Skip to main content
home
Departments/Centers
caret-down
caret-up
Faculty/Staff Resources
caret-down
caret-up
Contacts/Directory
caret-down
caret-up
times-circle
Search search
Mobile Search:

Lindsay Fernández-Rhodes, PhD

Assistant Professor of Biobehavioral Health
Mailing Address: 108 Biobehavioral Health Building
The Pennsylvania State University
University Park, PA 16802
Phone: 1 (814) 863-0185
Email: fernandez-rhodes@psu.edu
 

LinkedIn

Education & Training:
  • 2022 Social Science Research Institute Faculty Fellow, Pennsylvania State University
  • 2019-present Adjunct Assistant Professor, Gillings School of Global Public Health, University of North Carolina at Chapel Hill
  • 2016-2018 Post-doctoral Scholar, Carolina Population Center, University of North Carolina at Chapel Hill
  • 2009-2016 PhD in Epidemiology and Global Health Graduate Certificate, Gillings School of Global Public Health, University of North Carolina at Chapel Hill
  • 2009-2011 MSPH in Epidemiology, Gillings School of Global Public Health, University of North Carolina at Chapel Hill
  • 2007-2009 Post-baccalaureate Fellow, National Institute of Neurological Disorders and Stroke, National Institutes of Health
  • 2003-2007 BS in Biology, College of Arts & Sciences, University of North Carolina at Chapel Hill
Courses Taught:
Publications:

 

 

Students

Person in front of yellow wall.

Margarita (Maggie) Hernandez

Maggie is a Ph.D. candidate in the Anthropology program at Penn State. Her research interests include understanding how genomics, migration history, and sociocultural factors as associated with adverse health outcomes. For her dissertation, she will be working with Cuban immigrants and Cuban-Americans living in Miami, Florida with a specific focus on differences in disease outcomes among Cuban migration waves. Maggie is also passionate about education, teaching, and scientific outreach/engagement. 

Person standing in front of a brick wall.

Hridya Rao

Hridya Rao, is an international student at PSU who did her engineering in Biotechnology from VIT, India and completed her masters in Bioethics at Wake Forest University, NC. As a dual-title Biobehavioral and Clinical and Translational Science doctoral candidate, she is combining her knowledge of genetics and epidemiology to study reproductive diseases (e.g. Polycystic Ovarian Syndrome) and to advance precision medicine initiatives. During academic year 2021-2022, she was a Translational Research (TL1) scholar with the PSU Clinical and Translational Science Institute. She can be contacted at hcr5065@psu.edu.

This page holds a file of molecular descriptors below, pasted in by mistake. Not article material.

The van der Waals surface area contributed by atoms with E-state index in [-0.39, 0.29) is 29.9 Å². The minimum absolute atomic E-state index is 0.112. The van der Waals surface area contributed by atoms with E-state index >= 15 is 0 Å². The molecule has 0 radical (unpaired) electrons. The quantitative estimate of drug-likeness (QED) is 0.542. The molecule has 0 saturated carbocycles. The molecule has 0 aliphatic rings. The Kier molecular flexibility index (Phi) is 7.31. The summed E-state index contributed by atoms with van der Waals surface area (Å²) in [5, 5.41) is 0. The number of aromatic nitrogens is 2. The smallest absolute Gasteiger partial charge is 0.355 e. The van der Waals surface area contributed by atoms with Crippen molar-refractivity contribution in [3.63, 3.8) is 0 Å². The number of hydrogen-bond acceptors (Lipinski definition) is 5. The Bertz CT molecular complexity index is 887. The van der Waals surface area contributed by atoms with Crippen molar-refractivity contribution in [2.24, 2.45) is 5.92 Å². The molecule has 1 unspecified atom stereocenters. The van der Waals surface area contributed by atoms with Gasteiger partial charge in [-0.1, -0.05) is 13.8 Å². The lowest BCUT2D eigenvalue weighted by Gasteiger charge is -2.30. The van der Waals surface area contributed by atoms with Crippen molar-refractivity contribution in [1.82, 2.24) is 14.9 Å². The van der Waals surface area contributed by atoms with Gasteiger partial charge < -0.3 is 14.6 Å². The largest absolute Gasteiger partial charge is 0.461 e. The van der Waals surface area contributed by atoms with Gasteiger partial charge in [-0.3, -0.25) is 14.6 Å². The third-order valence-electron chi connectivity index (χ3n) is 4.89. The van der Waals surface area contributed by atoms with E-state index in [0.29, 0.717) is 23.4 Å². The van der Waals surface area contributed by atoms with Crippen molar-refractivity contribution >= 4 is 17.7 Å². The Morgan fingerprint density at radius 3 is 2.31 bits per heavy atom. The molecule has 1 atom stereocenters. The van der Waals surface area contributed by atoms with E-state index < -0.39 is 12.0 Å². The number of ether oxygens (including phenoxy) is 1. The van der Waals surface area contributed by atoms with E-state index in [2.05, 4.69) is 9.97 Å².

Past Trainees

Person in front of brick wall.

Hassan Bokhari

Hassan Bokhari (hmb5457@psu.edu) was an undergraduate student.

 

 

Emily Knell

Emily Knell

Emily graduated in August 2019 as a Biobehavioral Health Honors Student. Her thesis was on the environmental, social, genetic, and behavioral factors leading to the Hispanic-Latina birth paradox. This project helped her to realize an interest at taking a holistic view of health-related topics, which will help her in reaching her goal to become a pediatric occupational therapist.

Person in front of a door.

Cristin McArdle

Cristin McArdle (cem5997@psu.edu) was a postdoctoral scholar with Epi-GaPS from 2020-2022. During this time she conducted bio-socially integrated studies of maternal and child health, with a particular focus on Hispanic/Latino parents and children. She is leaving to join the 2022 class of the Epidemic Intelligence Service and work at the Centers for Disease Control and Prevention.

 

Person in front of a brick wall and window.

Julia Mewha

Julia will graduate in the spring of 2022 with a Biobehavioral Health (BBH) major and double-minor in Psychology and Bioethics and Medical Humanities (BMH). She was an Undergraduate Teaching Intern (UGTI) for BBH 310 - Research Strategies for Studying Biobehavioral Health in the fall of 2021. Within Epi-GaPS she has had opportunities to lead journal article clubs and present her own coursework-related research. Julia hopes to pursue a career in genetic counseling. Her best advice for incoming undergraduates is to apply for research early or become an undergraduate teaching intern (UGTI).